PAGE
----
Toronto stock market posts second triple-digit gain as oil rises and banks beat

TORONTO – Oil prices rose and two of Canada’s biggest banks posted solid results, pushing the Toronto stock market to a second straight triple-digit advance on Tuesday.

The S&P/TSX composite index closed up 166.23 points at 13,636.06 after a 101-point gain Monday, helped by a solid gain in the heavily weighted financials sector as both Scotiabank (TSX:BNS) and the Bank of Montreal (TSX:BMO) turned in fourth-quarter earnings that beat analyst expectations.

In New York, the Dow Jones industrial average rose 168.43 points to end the day at 17,888.35, while the S&P 500 added 22.22 points to 2,102.63 and the Nasdaq rose 47.64 points to 5,156.31.

U.S. banks were among the gainers in New York, amid signals the European Central Bank is looking to cut interest rates while the U.S. Federal Reserve looks to raise its rates later this month.

Higher interest rates are good for banks because they can charge more to lend money.

Ian Nakamoto, director of research at 3Macs, said stock prices usually rise in the last few weeks of the year.

“The Santa Claus rally is alive and well,” he said. “It’s a season where there tends to be more ups than downs, unless we get something (bad) out of the blue.”

After a tumultuous 2015, he said, investors believe markets will have a better year in 2016.

On commodity markets, the February gold contract fell $1.80 to end trading at US$1,063.50 an ounce, January benchmark crude oil rose 20 cents to settle at US$41.85 a barrel and January natural gas fell 0.4 of a cent to US$2.231 per mmBtu.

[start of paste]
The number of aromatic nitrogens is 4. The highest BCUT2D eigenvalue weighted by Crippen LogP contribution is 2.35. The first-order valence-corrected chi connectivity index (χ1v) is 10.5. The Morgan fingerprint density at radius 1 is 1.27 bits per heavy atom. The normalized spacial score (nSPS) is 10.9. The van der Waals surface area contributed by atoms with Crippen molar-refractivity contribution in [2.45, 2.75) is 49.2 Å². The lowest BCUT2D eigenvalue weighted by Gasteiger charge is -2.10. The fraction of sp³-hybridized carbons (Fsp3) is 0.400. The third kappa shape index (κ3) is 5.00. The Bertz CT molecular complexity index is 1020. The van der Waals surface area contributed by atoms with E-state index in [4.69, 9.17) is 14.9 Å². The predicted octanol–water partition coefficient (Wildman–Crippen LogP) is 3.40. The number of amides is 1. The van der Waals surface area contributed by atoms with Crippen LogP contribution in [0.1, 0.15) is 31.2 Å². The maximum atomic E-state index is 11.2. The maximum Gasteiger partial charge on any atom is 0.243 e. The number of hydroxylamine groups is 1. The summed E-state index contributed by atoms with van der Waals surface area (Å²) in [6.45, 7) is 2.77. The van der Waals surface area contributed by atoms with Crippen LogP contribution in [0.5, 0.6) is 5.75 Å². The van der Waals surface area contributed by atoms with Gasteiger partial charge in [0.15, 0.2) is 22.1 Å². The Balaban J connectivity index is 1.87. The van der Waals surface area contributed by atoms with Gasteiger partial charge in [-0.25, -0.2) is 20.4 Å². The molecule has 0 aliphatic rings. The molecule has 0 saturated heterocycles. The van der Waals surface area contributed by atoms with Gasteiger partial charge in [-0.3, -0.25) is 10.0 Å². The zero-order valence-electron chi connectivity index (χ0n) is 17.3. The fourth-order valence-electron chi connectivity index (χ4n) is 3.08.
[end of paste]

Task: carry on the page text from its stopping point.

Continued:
The Canadian dollar ended the day down 0.06 of a U.S. cent at 74.83 cents U.S.

Before the market opened, Statistics Canada said the country’s real gross domestic product grew at an annualized rate of 2.3 per cent in the third quarter after contracting in the first half of 2015.

Despite the rebound for the quarter as a whole, the economy actually shrank by 0.5 per cent at a non-annualized rate in September.

Nakamoto said that the Canadian economy is still suffering from the overhang of the commodity shock. Oil prices have fallen by more than half over the last 16 months.

“We relied on growth in the oil sector for five years, 10 years and now that that’s gone. I’m hard pressed to find where the next avenue of growth for the Canadian economy is going to come from,” he said.

The trading day began with some good news from Japan, where an index measuring factory output in the world’s third-largest economy rose to 52.6 in November, the highest reading in 20 months and up from 52.4 in October. Japanese shares jumped 1.3 per cent on the news.

— With files from The Associated Press